El Salvador: Bukele to surround cities in drug war – 11/24/2022 – World

The president of El Salvador, Nayib Bukele, announced this Wednesday (23) that he will promote a kind of security cordon in different cities, mobilizing police and military, in order to surround and arrest gang members.

This war on drugs led by the populist leader in the country, which takes place amid an authoritarian shift, has already arrested more than 58,000 people, also accumulating a series of accusations of human rights violations —mainly arbitrary arrests and suppression of the right to defense.

Bukele made the announcement at the graduation ceremony for 14,000 soldiers, in a field adjacent to a barracks in the town of San Juan Opico, 35 kilometers from San Salvador. “What we are going to do in practice is to surround big cities and take out terrorists who are hiding there, without giving them the possibility to escape,” he said, using his definition for suspected gang links.

He did not reveal, “for security reasons”, the name of the municipalities where these operations will be carried out, but he stated that they will take place “in the next few days”, without specifying a date. A force of at least 200 police will be deployed to join the 20,000 military already deployed.

According to Bukele, the proposal is based on the success that would have been seen in a similar action last month in Comasagua, a town of 12,000 inhabitants 30 kilometers south of the capital. On that occasion, after a homicide, a police siege allowed, according to the government version, to dismantle a cell of the Mara Salvatrucha gang, known by the acronym MS-13.

The idea is to intercept criminals and identify accomplices “who supply them with weapons, ammunition, food, cell phones and everything else they use to frighten the population,” said the president. Without presenting data, he said that Salvadorans approve of this type of measure and ask for operations of the type.

The sieges will be the fifth phase of a government security plan called Territorial Control, which was reinforced with a state of emergency decreed on March 27, in response to an escalation of violence that ended with 87 murders in one weekend.

Since then, the exceptional regime, which allows, among other things, arrests without a court order, limitations on meetings and restrictions on telecommunications, has been extended by the unicameral Congress —largely dominated by Bukele, as well as the judiciary. Last time, parliamentarians extended the measure until mid-December.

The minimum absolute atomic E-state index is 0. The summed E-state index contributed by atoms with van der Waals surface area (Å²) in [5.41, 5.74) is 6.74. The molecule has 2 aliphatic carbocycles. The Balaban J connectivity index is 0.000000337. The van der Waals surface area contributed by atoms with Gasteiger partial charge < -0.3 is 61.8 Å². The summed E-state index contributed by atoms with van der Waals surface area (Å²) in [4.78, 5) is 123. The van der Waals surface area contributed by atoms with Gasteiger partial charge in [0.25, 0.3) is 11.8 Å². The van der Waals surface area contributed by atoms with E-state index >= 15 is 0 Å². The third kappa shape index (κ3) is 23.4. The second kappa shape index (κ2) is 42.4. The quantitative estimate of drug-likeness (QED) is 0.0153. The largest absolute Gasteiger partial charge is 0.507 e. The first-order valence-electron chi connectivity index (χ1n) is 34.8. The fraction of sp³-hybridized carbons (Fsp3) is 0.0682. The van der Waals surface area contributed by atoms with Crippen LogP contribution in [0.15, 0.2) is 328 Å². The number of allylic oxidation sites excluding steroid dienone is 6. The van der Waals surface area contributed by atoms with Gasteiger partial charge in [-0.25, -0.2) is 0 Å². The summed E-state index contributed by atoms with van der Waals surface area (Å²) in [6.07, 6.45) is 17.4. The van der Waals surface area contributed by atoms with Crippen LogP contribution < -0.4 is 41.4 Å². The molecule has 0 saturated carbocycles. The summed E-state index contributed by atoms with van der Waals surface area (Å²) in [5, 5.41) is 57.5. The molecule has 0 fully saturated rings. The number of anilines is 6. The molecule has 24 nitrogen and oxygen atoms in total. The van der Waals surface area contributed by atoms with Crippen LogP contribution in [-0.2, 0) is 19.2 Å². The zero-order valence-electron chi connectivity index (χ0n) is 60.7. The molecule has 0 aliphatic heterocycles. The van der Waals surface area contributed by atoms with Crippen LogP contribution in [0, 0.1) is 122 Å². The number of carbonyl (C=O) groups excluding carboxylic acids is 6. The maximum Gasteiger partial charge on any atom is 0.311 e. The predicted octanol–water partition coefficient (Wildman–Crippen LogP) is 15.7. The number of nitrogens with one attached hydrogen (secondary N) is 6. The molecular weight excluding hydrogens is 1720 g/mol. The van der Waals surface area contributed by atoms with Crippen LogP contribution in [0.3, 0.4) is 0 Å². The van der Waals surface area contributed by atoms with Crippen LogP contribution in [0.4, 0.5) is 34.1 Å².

Before March, statistics showed 16,000 gang members in prisons, most linked to MS-13 and its rivals in Barrio 18 and two related factions, Southerners and Revolutionaries. Since then, according to the government, in more than 200 days there have been no homicides attributed to these groups.

The state of emergency is questioned by international organizations, which point to a series of human rights violations, inside and outside prisons. The government even ordered the construction of a prison for 40,000 gang members in Tecoluca.

Since the beginning of the state of emergency, arbitrary arrests have been the most frequent complaint of human rights violations in El Salvador. Of the complaints received by the organization Cristosal, they are present in 97.4%; torture and ill-treatment, at 12.1%. Until June, the entity counted 54 dead in state custody in penal centers or hospitals.

As shown to Sheetbillboards indicate the number that Salvadorans should call if they want to report a pandilheiro, as these members of criminal groups are called.

Bukele, elected in 2019 on an anti-establishment platform and promising a hard-line policy against crime, has already invaded the Assembly with the military, dismissed judges and harassed journalists. Still, its popular approval is among the highest in the region.

In May, the newspaper El Faro revealed audio recordings showing negotiations between a member of the government and MS-13 criminals —the wave of violence in March allegedly occurred because of the end of a pact. The government’s response was more repression.

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